The NHL's annual All-Star break comes a little after the official midpoint of the season, but is generally seen as the demarcation point between then and now -- the men and the boys, if you will.
By the time play resumes Tuesday, teams will be focused on the Feb. 26 trade deadline and the playoff push, a 30-game mad dash to the end of the regular season.
So here is a look at the story lines that have dominated the first half of the season.
The Detroit Red Wings. Gee, that was tough. The Red Wings have opened up a massive gap on the rest of the Western Conference (they are 17 points ahead of No. 2 seed Dallas with two games in hand) and show no signs of letting up in their pursuit of several NHL regular-season records. The key for the Wings, who have mastered the art of retooling on the fly, is to stay healthy down the stretch. Henrik Zetterberg continues to deal with a wonky back and will miss the All-Star Game, and there always will be concerns about the durability of netminder Dominik Hasek, who turns 43 next week. If the Wings can stay out of the infirmary, however, watch for another classic tilt with the Anaheim Ducks in the Western Conference finals.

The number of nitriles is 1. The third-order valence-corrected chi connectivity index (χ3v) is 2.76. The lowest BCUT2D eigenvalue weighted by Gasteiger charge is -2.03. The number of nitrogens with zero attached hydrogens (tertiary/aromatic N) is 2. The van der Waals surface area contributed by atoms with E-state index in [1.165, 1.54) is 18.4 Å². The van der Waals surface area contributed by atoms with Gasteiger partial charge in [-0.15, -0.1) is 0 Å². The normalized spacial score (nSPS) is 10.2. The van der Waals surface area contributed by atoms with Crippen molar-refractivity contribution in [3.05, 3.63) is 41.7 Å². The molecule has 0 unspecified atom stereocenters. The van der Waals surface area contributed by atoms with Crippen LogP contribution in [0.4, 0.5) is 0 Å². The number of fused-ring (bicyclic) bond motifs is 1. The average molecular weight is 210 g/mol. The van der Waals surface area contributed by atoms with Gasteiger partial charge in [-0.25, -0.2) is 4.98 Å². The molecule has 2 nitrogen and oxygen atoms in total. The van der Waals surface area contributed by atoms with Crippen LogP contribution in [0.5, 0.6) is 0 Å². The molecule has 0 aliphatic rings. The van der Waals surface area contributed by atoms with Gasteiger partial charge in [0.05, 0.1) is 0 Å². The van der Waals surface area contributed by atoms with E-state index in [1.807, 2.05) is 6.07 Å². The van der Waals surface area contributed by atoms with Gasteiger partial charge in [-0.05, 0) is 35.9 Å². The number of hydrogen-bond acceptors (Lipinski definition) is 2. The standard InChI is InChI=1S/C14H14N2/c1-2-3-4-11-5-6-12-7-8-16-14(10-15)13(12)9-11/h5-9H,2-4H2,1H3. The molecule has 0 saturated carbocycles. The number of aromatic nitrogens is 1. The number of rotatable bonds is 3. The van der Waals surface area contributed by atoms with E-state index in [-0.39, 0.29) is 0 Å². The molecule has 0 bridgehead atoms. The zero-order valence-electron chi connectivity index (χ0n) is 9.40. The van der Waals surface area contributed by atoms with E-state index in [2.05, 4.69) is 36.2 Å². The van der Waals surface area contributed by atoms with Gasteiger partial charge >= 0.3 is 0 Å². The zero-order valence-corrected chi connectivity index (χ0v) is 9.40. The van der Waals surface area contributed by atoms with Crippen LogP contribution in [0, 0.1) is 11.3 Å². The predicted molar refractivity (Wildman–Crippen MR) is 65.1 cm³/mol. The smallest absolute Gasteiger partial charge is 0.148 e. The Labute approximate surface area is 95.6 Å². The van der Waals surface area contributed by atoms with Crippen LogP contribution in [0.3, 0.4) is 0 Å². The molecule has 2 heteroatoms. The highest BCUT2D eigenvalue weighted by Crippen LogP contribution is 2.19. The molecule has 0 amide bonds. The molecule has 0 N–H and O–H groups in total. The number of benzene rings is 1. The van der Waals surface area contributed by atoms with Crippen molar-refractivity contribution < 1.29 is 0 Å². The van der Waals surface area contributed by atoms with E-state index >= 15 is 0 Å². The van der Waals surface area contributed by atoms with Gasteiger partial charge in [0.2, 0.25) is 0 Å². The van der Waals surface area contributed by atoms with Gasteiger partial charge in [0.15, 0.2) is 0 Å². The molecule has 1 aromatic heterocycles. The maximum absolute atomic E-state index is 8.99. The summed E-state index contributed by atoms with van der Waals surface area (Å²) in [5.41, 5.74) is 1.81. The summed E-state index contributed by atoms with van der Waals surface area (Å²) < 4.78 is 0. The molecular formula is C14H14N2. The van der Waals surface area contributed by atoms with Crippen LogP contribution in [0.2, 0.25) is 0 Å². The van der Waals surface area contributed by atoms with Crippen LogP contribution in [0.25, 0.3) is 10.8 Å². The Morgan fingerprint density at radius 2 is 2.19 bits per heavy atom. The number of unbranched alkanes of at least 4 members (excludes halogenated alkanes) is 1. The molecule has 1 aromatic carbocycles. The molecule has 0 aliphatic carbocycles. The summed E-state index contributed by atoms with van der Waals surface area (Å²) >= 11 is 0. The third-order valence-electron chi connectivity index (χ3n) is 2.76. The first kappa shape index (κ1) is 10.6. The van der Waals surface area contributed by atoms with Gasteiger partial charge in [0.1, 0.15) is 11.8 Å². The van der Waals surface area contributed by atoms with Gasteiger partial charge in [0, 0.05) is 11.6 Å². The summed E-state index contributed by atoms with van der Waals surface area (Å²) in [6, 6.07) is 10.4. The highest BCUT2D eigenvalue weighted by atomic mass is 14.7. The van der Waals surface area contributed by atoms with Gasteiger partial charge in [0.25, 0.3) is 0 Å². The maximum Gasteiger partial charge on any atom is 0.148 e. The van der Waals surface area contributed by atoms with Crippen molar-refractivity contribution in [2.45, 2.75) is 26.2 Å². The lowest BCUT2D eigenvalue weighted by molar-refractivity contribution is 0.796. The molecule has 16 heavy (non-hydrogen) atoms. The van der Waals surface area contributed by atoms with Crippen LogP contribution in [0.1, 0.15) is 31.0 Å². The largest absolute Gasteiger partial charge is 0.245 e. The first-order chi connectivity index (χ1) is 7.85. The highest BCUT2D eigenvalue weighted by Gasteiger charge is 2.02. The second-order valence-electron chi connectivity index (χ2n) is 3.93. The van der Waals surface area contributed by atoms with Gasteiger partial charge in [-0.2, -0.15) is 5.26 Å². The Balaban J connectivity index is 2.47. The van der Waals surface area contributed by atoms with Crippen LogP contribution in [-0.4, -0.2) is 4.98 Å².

It's good news for the NHL that there are probably half a dozen worthy candidates at the All-Star break. Sidney Crosby has been dynamite and picked up the pace in recent weeks, only to come up lame with a high ankle sprain that will keep him out of action for six to eight weeks. The injury will likely cost Crosby a second straight scoring title and the league MVP award. Even without Crosby's injury, there was strong evidence Calgary's Jarome Iginla was the league's most valuable player, and Tampa Bay's Vincent Lecavalier also has many supporters. In our view, however, Ilya Kovalchuk gets the nod, in part because his superlative play has the Atlanta Thrashers back in the playoff mix after a woeful start. More importantly, Kovalchuk has taken great strides in becoming a more complete player. He is blocking shots, back-checking and occasionally killing penalties. In short, he has become a leader. And oh yeah, he can still score like a magician. And by the strictest terms of the award -- most valuable player to his team -- Kovalchuk is a singular bright spot on a very mediocre Atlanta team.